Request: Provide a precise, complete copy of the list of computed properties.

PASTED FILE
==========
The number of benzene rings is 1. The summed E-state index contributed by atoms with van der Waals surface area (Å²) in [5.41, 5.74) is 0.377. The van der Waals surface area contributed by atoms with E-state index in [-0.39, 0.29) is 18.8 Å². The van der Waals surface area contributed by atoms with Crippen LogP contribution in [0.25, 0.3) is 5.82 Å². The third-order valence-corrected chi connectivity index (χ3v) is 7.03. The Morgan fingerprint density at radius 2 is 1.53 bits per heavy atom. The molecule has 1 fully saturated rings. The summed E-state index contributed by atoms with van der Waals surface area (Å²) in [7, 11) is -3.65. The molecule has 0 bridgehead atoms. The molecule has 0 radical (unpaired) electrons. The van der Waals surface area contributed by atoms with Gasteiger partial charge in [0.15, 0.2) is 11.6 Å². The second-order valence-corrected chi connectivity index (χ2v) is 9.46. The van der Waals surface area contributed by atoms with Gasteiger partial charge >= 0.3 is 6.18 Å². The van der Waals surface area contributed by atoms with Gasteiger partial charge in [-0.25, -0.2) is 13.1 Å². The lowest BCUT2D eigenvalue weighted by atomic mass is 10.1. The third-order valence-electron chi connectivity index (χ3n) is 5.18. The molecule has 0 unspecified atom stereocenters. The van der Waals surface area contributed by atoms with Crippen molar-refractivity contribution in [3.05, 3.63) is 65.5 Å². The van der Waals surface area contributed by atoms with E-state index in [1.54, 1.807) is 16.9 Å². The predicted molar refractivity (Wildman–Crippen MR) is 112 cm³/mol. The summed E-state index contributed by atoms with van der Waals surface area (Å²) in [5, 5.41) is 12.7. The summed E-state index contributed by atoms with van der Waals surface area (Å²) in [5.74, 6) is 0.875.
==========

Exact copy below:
The number of benzene rings is 1. The summed E-state index contributed by atoms with van der Waals surface area (Å²) in [5.41, 5.74) is 0.377. The van der Waals surface area contributed by atoms with E-state index in [-0.39, 0.29) is 18.8 Å². The van der Waals surface area contributed by atoms with Crippen LogP contribution in [0.25, 0.3) is 5.82 Å². The third-order valence-corrected chi connectivity index (χ3v) is 7.03. The Morgan fingerprint density at radius 2 is 1.53 bits per heavy atom. The molecule has 1 fully saturated rings. The summed E-state index contributed by atoms with van der Waals surface area (Å²) in [7, 11) is -3.65. The molecule has 0 bridgehead atoms. The molecule has 0 radical (unpaired) electrons. The van der Waals surface area contributed by atoms with Gasteiger partial charge in [0.15, 0.2) is 11.6 Å². The second-order valence-corrected chi connectivity index (χ2v) is 9.46. The van der Waals surface area contributed by atoms with Gasteiger partial charge >= 0.3 is 6.18 Å². The van der Waals surface area contributed by atoms with Gasteiger partial charge in [-0.25, -0.2) is 13.1 Å². The lowest BCUT2D eigenvalue weighted by atomic mass is 10.1. The third-order valence-electron chi connectivity index (χ3n) is 5.18. The molecule has 0 unspecified atom stereocenters. The van der Waals surface area contributed by atoms with Crippen molar-refractivity contribution in [3.05, 3.63) is 65.5 Å². The van der Waals surface area contributed by atoms with E-state index in [1.54, 1.807) is 16.9 Å². The predicted molar refractivity (Wildman–Crippen MR) is 112 cm³/mol. The summed E-state index contributed by atoms with van der Waals surface area (Å²) in [5, 5.41) is 12.7. The summed E-state index contributed by atoms with van der Waals surface area (Å²) in [5.74, 6) is 0.875.